When Laurens van der Post one night In the Kalahari Desert told the Bushmen He couldn’t hear the stars Singing, they didn’t believe him. They looked at him, half-smiling. They examined his face To see whether he was joking Or deceiving them. Then two of those small men Who plant nothing, who have almost Nothing to hunt, who live On almost nothing, and with no one But themselves, led him away From the crackling thorn-scrub fire And stood with him under the night sky And listened. One of them whispered, Do you not hear them now? And van der Post listened, not wanting To disbelieve, but had to answer, No. They walked him slowly Like a sick man to the small dim Circle of firelight and told him They were terribly sorry, And he felt even sorrier For himself and blamed his ancestors For their strange loss of hearing, Which was his loss now. On some clear night When nearby houses have turned off their visions, When the traffic dwindles, when through streets Are between sirens and the jets overhead Are between crossings, when the wind Is hanging fire in the fir trees, And the long-eared owl in the neighboring grove Between calls is regarding his own darkness, I look at the stars again as I first did To school myself in the names of constellations And remember my first sense of their terrible distance, I can still hear what I thought At the edge of silence where the inside jokes Of my heartbeat, my arterial traffic, The C above high C of my inner ear, myself Tunelessly humming, but now I know what they are: My fair share of the music of the spheres And clusters of ripening stars, Of the songs from the throats of the old gods Still tending ever tone-deaf creatures Through their exiles in the desert.
– David Wagoner –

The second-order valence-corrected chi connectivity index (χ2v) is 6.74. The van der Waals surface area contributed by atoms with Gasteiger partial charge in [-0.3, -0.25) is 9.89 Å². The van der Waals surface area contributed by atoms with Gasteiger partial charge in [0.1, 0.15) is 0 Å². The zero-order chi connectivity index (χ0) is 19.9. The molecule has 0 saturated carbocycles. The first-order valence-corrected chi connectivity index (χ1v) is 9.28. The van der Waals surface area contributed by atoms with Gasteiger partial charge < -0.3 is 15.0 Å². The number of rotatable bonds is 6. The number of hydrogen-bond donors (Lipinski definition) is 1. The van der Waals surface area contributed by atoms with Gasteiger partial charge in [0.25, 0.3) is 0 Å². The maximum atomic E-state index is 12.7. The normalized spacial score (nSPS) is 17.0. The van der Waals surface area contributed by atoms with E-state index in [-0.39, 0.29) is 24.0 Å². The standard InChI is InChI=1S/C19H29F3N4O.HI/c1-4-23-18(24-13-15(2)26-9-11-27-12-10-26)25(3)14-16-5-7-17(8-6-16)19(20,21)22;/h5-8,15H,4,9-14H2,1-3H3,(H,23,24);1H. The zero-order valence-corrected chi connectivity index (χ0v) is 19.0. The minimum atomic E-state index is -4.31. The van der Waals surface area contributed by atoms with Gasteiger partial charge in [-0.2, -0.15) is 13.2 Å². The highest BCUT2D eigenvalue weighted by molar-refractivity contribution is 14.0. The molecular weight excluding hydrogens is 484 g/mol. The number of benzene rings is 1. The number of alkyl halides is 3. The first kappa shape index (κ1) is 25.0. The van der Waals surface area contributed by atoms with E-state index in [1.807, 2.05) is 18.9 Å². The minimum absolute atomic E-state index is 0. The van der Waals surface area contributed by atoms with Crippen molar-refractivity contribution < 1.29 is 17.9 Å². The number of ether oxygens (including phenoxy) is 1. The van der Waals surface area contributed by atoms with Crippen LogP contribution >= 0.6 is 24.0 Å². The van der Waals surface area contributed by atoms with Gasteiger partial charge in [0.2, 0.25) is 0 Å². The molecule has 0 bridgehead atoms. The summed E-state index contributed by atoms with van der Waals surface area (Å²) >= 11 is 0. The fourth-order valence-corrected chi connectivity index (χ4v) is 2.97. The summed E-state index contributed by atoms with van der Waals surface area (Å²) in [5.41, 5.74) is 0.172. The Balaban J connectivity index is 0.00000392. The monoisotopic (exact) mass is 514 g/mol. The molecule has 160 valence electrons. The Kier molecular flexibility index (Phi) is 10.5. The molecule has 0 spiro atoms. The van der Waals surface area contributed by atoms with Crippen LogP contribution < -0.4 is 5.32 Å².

Astrologers are saying that come Monday, December 21, Winter Solstice, a rare astrological alignment of planets, not seen since the 1200s, will occur. Jupiter and Saturn will align so closely that it will appear as a radiant point of light being called the Star of Bethlehem or the Christmas Star. Here in the northern hemisphere, we’re being instructed to look to the southwestern sky about 45 minutes after sunset. As the next such great conjunction won’t happen again until March 2o80, this would be the time to witness such a “miracle.”
“Look how calmly the trees abandon their autumn leaves, scattering jewels on the ground, soon to become mulch. These serene beings are apt teachers for us. Just see how they send their life-essence down into their roots as the days shorten and darken.”
Pir Zia Inayat Khan, The Zephyr Newsletter, December 2020
Last Monday, when I walked with Annie to centre myself and find my words, when I listened to the poem that released the floodgate of tears and cleared the way for the inchoate to become articulate, I found myself attracted to Nature’s images that evoked a “hanging on.” Despite all that gives way to a northern winter – daylight and warmth, green grass and foliage, garden fresh vegetables, robin song – still there is much that persists.
And I thought, how fitting a metaphor for this year’s Advent. Now in the third week, the one characterized by the rose-pink candle of joy, I wondered how do we hold the tension, no, how do we live and be in the tension of hanging on expectantly, when so much has let go? How do we negotiate our familiar and counted upon traditions of joy and celebration, in the face of myriad losses and uncertainties, persistent isolation and loneliness? How do we wait in joy for the promise inherent in this season, given so many shattering impacts of 2020? Not an intended pun, but truly a pandemic paradox, of pandemic proportion.
While I don’t have answers to my own questions, let alone any “sage” advice, I am reminded of Rilke’s wisdom to not strive for answers…to live the questions for now…though admittedly, not quite able to love them. But perhaps there are some hints from others, whose words have shimmered as they’ve crossed my screen this week, in remarkable resonance and synchronicity.
“I’m feeling a bone deep exhaustion now, yet I’m also feeling a resistance to the softness and rest that this season urges. There is too much to do to rest. And to be soft in the face of all that has happened in 2020 — that is a world of hurt I’m not sure I can bear. My experience of this season’s impulse to look back and take stock has a new intensity too. There is a great deal I long to recover about pre-pandemic life. But I don’t want to go back to a “normal” that would lose all that this year taught and gave us to live into.”
Krista Tippett, The Pause, December 15, 2020